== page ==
- Research article
- Open Access
Dietary patterns in the healthy oldest old in the healthy aging study and the Canadian longitudinal study of aging: a cohort study
BMC Geriatrics volume 20, Article number: 106 (2020)
Very few people live to eighty-five years and older (the ‘oldest old’), and even fewer live to this age without developing chronic diseases. It is important to understand the relationship, if any, of modifiable factors such as diet on healthy aging. However, there are few studies of diet among healthy oldest old, especially in North American populations. We aimed to characterize dietary patterns among ‘super-seniors’ (SS) within the Canadian Healthy Aging Study.
122 SS aged 85 years or older and free of cancer, cardiovascular or pulmonary disease, dementia and diabetes were recruited. Comparisons were made to 12,626 participants aged 65–86 in the Canadian Longitudinal Study of Aging who completed the same 36-item food frequency questionnaire that queried consumption over the prior 12 months of nutrients and foods thought to be important for aging. Dietary patterns were identified with principal component analysis. The odds of being a SS were determined for quartiles of each dietary pattern with logistic regression.
Two dietary patterns were identified; a western diet characterized by french fries, red meat, processed meat and a nutrient-rich diet which included fruits, vegetables, whole grains, nuts and seeds among other healthy food choices. Higher scores for both dietary patterns were associated with increased odds of being a SS, however, only the western dietary pattern remained associated with adjustment for covariates (Quartile 4: OR = 3.21, 95% CI 1.91–5.51).
Our finding adds to the limited evidence on dietary intake among the healthiest oldest old but it is unclear whether assocations reflect generational differences between groups or possible contributions to longevity.
Broadly, healthy aging refers to development and maintenance of the functional ability to enable wellbeing . The emphasis of healthy aging is on healthspan not lifespan with some definitions also emphasizing aging in the absence of disease . The oldest old, those who are eighty-five years and older  are among the fastest growing segment of the population in some parts of the world . Few people however, live to this age without developing chronic diseases. It is thus important to understand the influence of modifiable lifestyle factors such as diet on the achievement of exceptional longevity and the role, if any, of these factors on healthspan.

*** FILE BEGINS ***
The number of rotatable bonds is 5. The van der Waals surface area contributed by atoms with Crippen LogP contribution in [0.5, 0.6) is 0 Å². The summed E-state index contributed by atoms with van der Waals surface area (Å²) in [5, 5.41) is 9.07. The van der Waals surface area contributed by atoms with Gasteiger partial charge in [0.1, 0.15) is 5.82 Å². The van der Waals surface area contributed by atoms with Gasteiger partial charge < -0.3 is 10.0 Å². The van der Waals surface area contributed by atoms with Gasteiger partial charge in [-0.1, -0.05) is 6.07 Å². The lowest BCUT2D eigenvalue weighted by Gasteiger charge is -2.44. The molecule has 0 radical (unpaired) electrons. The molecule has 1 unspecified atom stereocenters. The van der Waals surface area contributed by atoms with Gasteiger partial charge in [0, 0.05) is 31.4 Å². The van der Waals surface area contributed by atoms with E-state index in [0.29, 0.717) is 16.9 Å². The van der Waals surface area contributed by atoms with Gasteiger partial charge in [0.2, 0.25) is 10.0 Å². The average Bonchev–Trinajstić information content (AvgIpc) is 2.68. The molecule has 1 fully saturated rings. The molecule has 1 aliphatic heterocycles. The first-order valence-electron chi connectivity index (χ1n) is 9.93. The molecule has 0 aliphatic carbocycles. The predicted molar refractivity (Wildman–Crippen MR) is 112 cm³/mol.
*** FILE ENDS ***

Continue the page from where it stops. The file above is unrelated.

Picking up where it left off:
Several studies among long-lived populations have yielded important insight into dietary patterns and nutrients associated with morbidity or life-span. Long-term caloric restriction and traditional dietary patterns such as the Okinawan diet and Mediterranean diet have been found to be potentially important for reducing age-related diseases and supporting longevity [5, 6]. Some studies have compared dietary intake and diet patterns of centenarians to those of ‘younger’ adult cohorts from the same geographical region [7,8,9,10,11,12]. Such studies generally report lower energy and/or fat intake for the centenarians as compared to community-dwelling older adults in their 60s or 80s. Conversely, centenarians have also been observed to consume more high-fat foods, and were less likely to avoid dietary cholesterol [10, 13].
There are in relative terms, few studies of the oldest old and centenarians in gerontology research, and even fewer studies of populations that have survived to that age in the absence of a major age-related chronic disease. Studies that characterize dietary intake in such populations will add to our knowledge base and provide critical information for hypothesis testing. Our aim was thus to assess the dietary intake of a population of men and women 85 years and older who were free of chronic diseases and compare dietary patterns to adults aged 65 to 86 years using data from a Canada -wide population-based study of aging. We hypothesized that compared to the younger cohort, older healthy adults would have dietary patterns that more closely follow guidelines for chronic disease risk reduction such as more frequent consumption of fruits and vegetables, whole grains and lean protein.
Study participants-healthy aging study
This study was nested within the Healthy Aging Study [14,15,16,17] that was designed to study genetic factors that underlie healthy aging and resistance to age-related diseases. Between 2004 and 2007, participants 85 years and older from Metro Vancouver, British Columbia, Canada were recruited as described in detail previously . Eligibility criteria for super-seniors (SS) included age 85 and older, self-reporting never been diagnosed with or taking medication prescribed for cancer (excluding non-melanoma skin cancer), cardiovascular or pulmonary disease (excluding asthma), dementia or diabetes.
Canadian longitudinal study on aging (CLSA)
The CLSA is a national longitudinal study of 50,000 Canadians aged 45 to 85 years . The Canadian Community Health Survey (CCHS) was used to recruit participants into the CLSA. The sampling frame is nationally representative, although residents in the Northwest Territories, Nunavut, Yukon, some remote regions, persons living on federal First Nations reserves and other First Nations settlements, full-time members of the Canadian Armed Forces and individuals living in institutions were excluded. A subset of 30,000 participants (the “Comprehensive Cohort”) underwent in-depth face to face interview questionnaires which included dietary assessment. Baseline data was collected over a 3 year period and completed in June 2015. To provide a large, comparative group for SS’s, data was obtained from CLSA participants with dietary information along with covariates that mirrored those collected in our study of SS. Our analysis was confined to CLSA participants aged 65 years and older which provided a comparative group of 12,626 older adults. To most closely approximate the general aging population in Canada, no addition exclusion criteria were applied to the CLSA dataset.